Opposition stalling pro-poor laws: Modi

Chidambaram seeks to delink Congress’ stand on GST with National Herald case.

December 10, 2015 12:04 pm | Updated November 17, 2021 02:09 am IST - New Delhi

Prime Minister Narendra Modi: I want to make India’s development journey a ‘mass movement'. File photo

Prime Minister Narendra Modi: I want to make India’s development journey a ‘mass movement'. File photo

Prime Minister Narendra Modi made a frontal attack on the Opposition on Thursday, stressing that by disrupting the functioning of Parliament, the Opposition was not just blocking the passage of the long-pending Goods and Services Tax Bill that, he stressed, would be decided “in consultation with everybody”, but also pro-poor laws.

Mr. Modi’s speech comes in the wake of the controversy over the National Herald case and accusations that the Congress that was coming round to backing the GST Bill after the government’s overtures would now block it.

The Prime Minister, who was addressing the Jagran Forum of the Hindi newspaper Dainik Jagran, pointed out that since Parliament was not functioning, another law intended for the poor — to enhance the bonus amount of the poor in jobs from Rs. 3,500 to Rs. 7,000 — was hanging fire as well.

“This also seeks to increase the salary ceiling for giving bonuses from the existing Rs. 7,000 to Rs. 21,000. Is this not directly a work for the poor?” he asked.

Taking a swipe at the Congress, which has disrupted both Houses of Parliament over the National Herald case this week, Mr. Modi said democracy could not be restricted to elections and governments alone and that one of the two main dangers before it was Mantantra (functioning as per one’s whims and fancies) with the other being “Dhantantra” (money power). “The country does not run on this basis. Whatever you may think, but the system does not run like this.”

Congress’s stance

Meanwhile, senior Congress leader P. Chidambaram on Thursday sought to de-link the party’s stand on the GST with the National Herald case. The Congress was, in fact, “waiting with an open mind” for the government to get back to it with formulations on the concerns over the reform party president Sonia Gandhi and former Prime Minister Manmohan Singh had raised on November 27 with Prime Minister Narendra Modi.

“This is a link made by the government … This is a link selectively placed in the media ... There is no link,” Mr. Chidambaram told The Hindu in an exclusive interview a day after he participated in a high-level meeting at 10 Janpath in which Congress leaders led by Ms. Gandhi and Dr. Singh thrashed out the party’s strategy on the two issues.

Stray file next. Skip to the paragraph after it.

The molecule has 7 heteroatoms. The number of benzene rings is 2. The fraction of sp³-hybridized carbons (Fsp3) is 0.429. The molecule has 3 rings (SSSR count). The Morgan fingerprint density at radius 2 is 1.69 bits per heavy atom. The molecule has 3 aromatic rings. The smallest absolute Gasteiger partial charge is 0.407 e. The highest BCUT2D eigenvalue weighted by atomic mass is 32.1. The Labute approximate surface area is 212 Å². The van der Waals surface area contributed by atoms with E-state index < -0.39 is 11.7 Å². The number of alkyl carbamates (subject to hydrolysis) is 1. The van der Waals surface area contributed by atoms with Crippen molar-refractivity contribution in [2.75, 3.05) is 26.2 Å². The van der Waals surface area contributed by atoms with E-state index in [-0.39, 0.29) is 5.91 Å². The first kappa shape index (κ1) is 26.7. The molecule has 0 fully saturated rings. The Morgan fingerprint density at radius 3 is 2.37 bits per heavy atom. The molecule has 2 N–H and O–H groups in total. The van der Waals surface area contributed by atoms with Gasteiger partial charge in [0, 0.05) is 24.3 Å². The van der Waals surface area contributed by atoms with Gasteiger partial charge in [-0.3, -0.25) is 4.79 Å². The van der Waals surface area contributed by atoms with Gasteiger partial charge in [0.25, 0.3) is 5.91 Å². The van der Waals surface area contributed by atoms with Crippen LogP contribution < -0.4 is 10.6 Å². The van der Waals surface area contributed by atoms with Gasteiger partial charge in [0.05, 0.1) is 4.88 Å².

Mr. Chidambaram said the government-appointed committee headed by Chief Economic Adviser Arvind Subramanian seems to have broadly endorsed in its recommendations the concerns of the Congress, particularly on the 1% additional tax that was proposed and also on the revenue neutral rate for the GST, and was, therefore, indeed a step forward.

The decision taken on Wednesday at the 10 Janpath meeting was that if the government sends any formulations, the Congress would examine them with an open mind, he said.

If the GST issue still stands where it stood at the meeting called by Prime Minister Modi, it was because the government was yet to send its revised formulations to the Congress based on the deliberations between the two sides, he said. “I can tell you based on my conversations with the Congress president and the vice-president we are waiting for the government’s formulations …. The government is strengthened now by the CEA’s report, let the government formulate its position on the three issues and send it to the Congress.”

‘A step forward’

In the report, he said, he found no clear recommendation on how the government should respond to the Congress with formulations on the said three issues. “It is quite possible that he has left that to the government … Therefore, while the CEA’s report is indeed a step forward, we would like to know the government’s formulations based on the report.”

On Friday, a panel headed by Dr. Subramanian submitted a report to the government in which it backed three of the main demands of the Congress on the GST. The panel, however, did not favour putting in the Constitutional Amendment Bill the rate of GST, which remains a potential spoiler over which the government will now have to negotiate with the Congress. Confirming this, Mr. Chidambaram said: “We are very clear that there is great merit in capping the rates in the Constitution.”

When asked why the provision was not a part of the Congress version of the Constitution Amendment Bill, meant for the introduction of the GST, Mr. Chidambaram said that these were evolving positions and nothing was cast in stone. “Has the BJP’s position say two and half years ago not evolved,” he said.

On November 27, in a bid to ensure that the Bill clears Parliament in the current session so as to meet the April 1, 2016, target deadline for roll out of the GST, Prime Minister Modi held talks with Ms. Gandhi and Dr. Singh. This was after, over a set of three broad demands, the Congress had not allow it to be taken up for passage during the monsoon session in the Rajya Sabha, where the government is dependent on its support for the two-thirds majority required to pass it.

The effort at reaching a consensus on the GST, however, hit a roadblock after the Congress decided to disrupt Parliament over the National Herald case. Mr. Chidambaram, however, dismissed any link between the two issues as also the suggestion that the Congress would not get any support on its stand in Parliament.

(With inputs from agencies)

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